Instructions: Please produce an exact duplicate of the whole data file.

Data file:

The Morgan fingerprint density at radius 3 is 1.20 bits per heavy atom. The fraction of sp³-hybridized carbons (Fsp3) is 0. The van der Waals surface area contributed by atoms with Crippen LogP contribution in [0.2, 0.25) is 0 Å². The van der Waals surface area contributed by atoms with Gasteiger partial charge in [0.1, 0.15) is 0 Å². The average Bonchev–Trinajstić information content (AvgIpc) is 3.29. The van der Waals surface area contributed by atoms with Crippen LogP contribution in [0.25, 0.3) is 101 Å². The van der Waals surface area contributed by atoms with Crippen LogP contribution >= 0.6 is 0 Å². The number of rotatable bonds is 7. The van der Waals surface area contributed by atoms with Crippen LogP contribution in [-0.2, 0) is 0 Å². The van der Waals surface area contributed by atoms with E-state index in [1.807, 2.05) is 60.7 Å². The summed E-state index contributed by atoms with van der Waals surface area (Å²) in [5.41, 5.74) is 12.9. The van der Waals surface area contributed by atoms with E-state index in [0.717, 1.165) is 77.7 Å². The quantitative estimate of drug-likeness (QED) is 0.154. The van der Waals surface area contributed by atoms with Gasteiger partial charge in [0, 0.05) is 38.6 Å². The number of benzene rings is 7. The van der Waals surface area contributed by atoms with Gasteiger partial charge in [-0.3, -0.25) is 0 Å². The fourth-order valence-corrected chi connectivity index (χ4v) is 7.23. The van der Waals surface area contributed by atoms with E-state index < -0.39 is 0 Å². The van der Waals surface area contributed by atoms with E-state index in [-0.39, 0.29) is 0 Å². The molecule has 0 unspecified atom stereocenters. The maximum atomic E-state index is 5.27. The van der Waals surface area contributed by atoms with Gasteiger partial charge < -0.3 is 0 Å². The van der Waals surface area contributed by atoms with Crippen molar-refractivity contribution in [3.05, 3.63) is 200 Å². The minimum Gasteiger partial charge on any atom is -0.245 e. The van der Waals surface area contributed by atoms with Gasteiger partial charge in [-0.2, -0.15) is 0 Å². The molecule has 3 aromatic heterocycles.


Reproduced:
The Morgan fingerprint density at radius 3 is 1.20 bits per heavy atom. The fraction of sp³-hybridized carbons (Fsp3) is 0. The van der Waals surface area contributed by atoms with Crippen LogP contribution in [0.2, 0.25) is 0 Å². The van der Waals surface area contributed by atoms with Gasteiger partial charge in [0.1, 0.15) is 0 Å². The average Bonchev–Trinajstić information content (AvgIpc) is 3.29. The van der Waals surface area contributed by atoms with Crippen LogP contribution in [0.25, 0.3) is 101 Å². The van der Waals surface area contributed by atoms with Crippen LogP contribution >= 0.6 is 0 Å². The number of rotatable bonds is 7. The van der Waals surface area contributed by atoms with Crippen LogP contribution in [-0.2, 0) is 0 Å². The van der Waals surface area contributed by atoms with E-state index in [1.807, 2.05) is 60.7 Å². The summed E-state index contributed by atoms with van der Waals surface area (Å²) in [5.41, 5.74) is 12.9. The van der Waals surface area contributed by atoms with E-state index in [0.717, 1.165) is 77.7 Å². The quantitative estimate of drug-likeness (QED) is 0.154. The van der Waals surface area contributed by atoms with Gasteiger partial charge in [0, 0.05) is 38.6 Å². The number of benzene rings is 7. The van der Waals surface area contributed by atoms with Gasteiger partial charge in [-0.3, -0.25) is 0 Å². The fourth-order valence-corrected chi connectivity index (χ4v) is 7.23. The van der Waals surface area contributed by atoms with E-state index < -0.39 is 0 Å². The van der Waals surface area contributed by atoms with E-state index in [-0.39, 0.29) is 0 Å². The molecule has 0 unspecified atom stereocenters. The maximum atomic E-state index is 5.27. The van der Waals surface area contributed by atoms with Gasteiger partial charge < -0.3 is 0 Å². The van der Waals surface area contributed by atoms with Crippen molar-refractivity contribution in [3.05, 3.63) is 200 Å². The minimum Gasteiger partial charge on any atom is -0.245 e. The van der Waals surface area contributed by atoms with Gasteiger partial charge in [-0.2, -0.15) is 0 Å². The molecule has 3 aromatic heterocycles.